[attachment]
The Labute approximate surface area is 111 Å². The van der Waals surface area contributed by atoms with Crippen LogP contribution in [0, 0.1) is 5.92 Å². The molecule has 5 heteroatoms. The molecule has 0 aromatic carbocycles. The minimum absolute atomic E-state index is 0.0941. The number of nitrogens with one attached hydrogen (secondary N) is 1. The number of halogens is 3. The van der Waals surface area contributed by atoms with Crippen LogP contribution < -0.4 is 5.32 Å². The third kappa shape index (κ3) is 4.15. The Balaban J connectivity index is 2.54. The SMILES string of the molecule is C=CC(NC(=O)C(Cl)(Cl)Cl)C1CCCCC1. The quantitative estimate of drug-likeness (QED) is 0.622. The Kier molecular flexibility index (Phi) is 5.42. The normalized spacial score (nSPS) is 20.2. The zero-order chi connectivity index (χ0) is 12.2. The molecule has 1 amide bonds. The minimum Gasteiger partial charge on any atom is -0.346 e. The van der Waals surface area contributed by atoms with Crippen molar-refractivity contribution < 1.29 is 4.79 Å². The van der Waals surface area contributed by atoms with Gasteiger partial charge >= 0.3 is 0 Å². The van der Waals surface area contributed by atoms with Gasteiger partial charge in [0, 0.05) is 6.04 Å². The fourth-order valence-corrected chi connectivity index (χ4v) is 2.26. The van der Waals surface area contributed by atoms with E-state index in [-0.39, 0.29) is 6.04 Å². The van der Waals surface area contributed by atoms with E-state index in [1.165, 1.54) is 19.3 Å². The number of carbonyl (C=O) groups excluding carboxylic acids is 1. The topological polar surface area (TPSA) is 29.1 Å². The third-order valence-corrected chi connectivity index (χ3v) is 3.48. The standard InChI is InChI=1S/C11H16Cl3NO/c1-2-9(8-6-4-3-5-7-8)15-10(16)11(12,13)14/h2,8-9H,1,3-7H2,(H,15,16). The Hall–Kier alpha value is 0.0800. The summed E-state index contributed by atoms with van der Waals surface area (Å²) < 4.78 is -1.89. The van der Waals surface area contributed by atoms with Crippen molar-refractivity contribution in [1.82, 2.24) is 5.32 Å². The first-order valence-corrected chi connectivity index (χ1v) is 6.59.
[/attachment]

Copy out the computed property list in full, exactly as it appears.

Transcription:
The Labute approximate surface area is 111 Å². The van der Waals surface area contributed by atoms with Crippen LogP contribution in [0, 0.1) is 5.92 Å². The molecule has 5 heteroatoms. The molecule has 0 aromatic carbocycles. The minimum absolute atomic E-state index is 0.0941. The number of nitrogens with one attached hydrogen (secondary N) is 1. The number of halogens is 3. The van der Waals surface area contributed by atoms with Crippen LogP contribution < -0.4 is 5.32 Å². The third kappa shape index (κ3) is 4.15. The Balaban J connectivity index is 2.54. The SMILES string of the molecule is C=CC(NC(=O)C(Cl)(Cl)Cl)C1CCCCC1. The quantitative estimate of drug-likeness (QED) is 0.622. The Kier molecular flexibility index (Phi) is 5.42. The normalized spacial score (nSPS) is 20.2. The zero-order chi connectivity index (χ0) is 12.2. The molecule has 1 amide bonds. The minimum Gasteiger partial charge on any atom is -0.346 e. The van der Waals surface area contributed by atoms with Crippen molar-refractivity contribution < 1.29 is 4.79 Å². The van der Waals surface area contributed by atoms with Gasteiger partial charge >= 0.3 is 0 Å². The van der Waals surface area contributed by atoms with Gasteiger partial charge in [0, 0.05) is 6.04 Å². The fourth-order valence-corrected chi connectivity index (χ4v) is 2.26. The van der Waals surface area contributed by atoms with E-state index in [-0.39, 0.29) is 6.04 Å². The van der Waals surface area contributed by atoms with E-state index in [1.165, 1.54) is 19.3 Å². The number of carbonyl (C=O) groups excluding carboxylic acids is 1. The topological polar surface area (TPSA) is 29.1 Å². The third-order valence-corrected chi connectivity index (χ3v) is 3.48. The standard InChI is InChI=1S/C11H16Cl3NO/c1-2-9(8-6-4-3-5-7-8)15-10(16)11(12,13)14/h2,8-9H,1,3-7H2,(H,15,16). The Hall–Kier alpha value is 0.0800. The summed E-state index contributed by atoms with van der Waals surface area (Å²) < 4.78 is -1.89. The van der Waals surface area contributed by atoms with Crippen molar-refractivity contribution in [1.82, 2.24) is 5.32 Å². The first-order valence-corrected chi connectivity index (χ1v) is 6.59.